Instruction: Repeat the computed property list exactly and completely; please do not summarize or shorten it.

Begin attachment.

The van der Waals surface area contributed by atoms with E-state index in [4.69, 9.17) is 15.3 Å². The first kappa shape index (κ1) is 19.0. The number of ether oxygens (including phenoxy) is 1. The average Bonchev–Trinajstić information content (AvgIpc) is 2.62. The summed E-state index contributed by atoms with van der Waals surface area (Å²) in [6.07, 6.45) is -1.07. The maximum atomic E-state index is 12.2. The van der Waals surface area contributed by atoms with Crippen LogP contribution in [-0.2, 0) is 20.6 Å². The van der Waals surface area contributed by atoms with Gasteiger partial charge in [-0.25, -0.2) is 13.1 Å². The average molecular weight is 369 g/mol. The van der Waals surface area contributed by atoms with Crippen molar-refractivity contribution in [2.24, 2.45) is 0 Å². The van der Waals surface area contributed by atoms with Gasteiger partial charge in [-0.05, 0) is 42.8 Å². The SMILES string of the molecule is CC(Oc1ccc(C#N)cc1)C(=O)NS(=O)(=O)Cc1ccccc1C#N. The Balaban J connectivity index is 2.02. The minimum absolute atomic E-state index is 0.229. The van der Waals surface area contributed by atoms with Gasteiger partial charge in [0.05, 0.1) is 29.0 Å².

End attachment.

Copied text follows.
The van der Waals surface area contributed by atoms with E-state index in [4.69, 9.17) is 15.3 Å². The first kappa shape index (κ1) is 19.0. The number of ether oxygens (including phenoxy) is 1. The average Bonchev–Trinajstić information content (AvgIpc) is 2.62. The summed E-state index contributed by atoms with van der Waals surface area (Å²) in [6.07, 6.45) is -1.07. The maximum atomic E-state index is 12.2. The van der Waals surface area contributed by atoms with Crippen LogP contribution in [-0.2, 0) is 20.6 Å². The van der Waals surface area contributed by atoms with Gasteiger partial charge in [-0.25, -0.2) is 13.1 Å². The average molecular weight is 369 g/mol. The van der Waals surface area contributed by atoms with Crippen molar-refractivity contribution in [2.24, 2.45) is 0 Å². The van der Waals surface area contributed by atoms with Gasteiger partial charge in [-0.05, 0) is 42.8 Å². The SMILES string of the molecule is CC(Oc1ccc(C#N)cc1)C(=O)NS(=O)(=O)Cc1ccccc1C#N. The Balaban J connectivity index is 2.02. The minimum absolute atomic E-state index is 0.229. The van der Waals surface area contributed by atoms with Gasteiger partial charge in [0.05, 0.1) is 29.0 Å².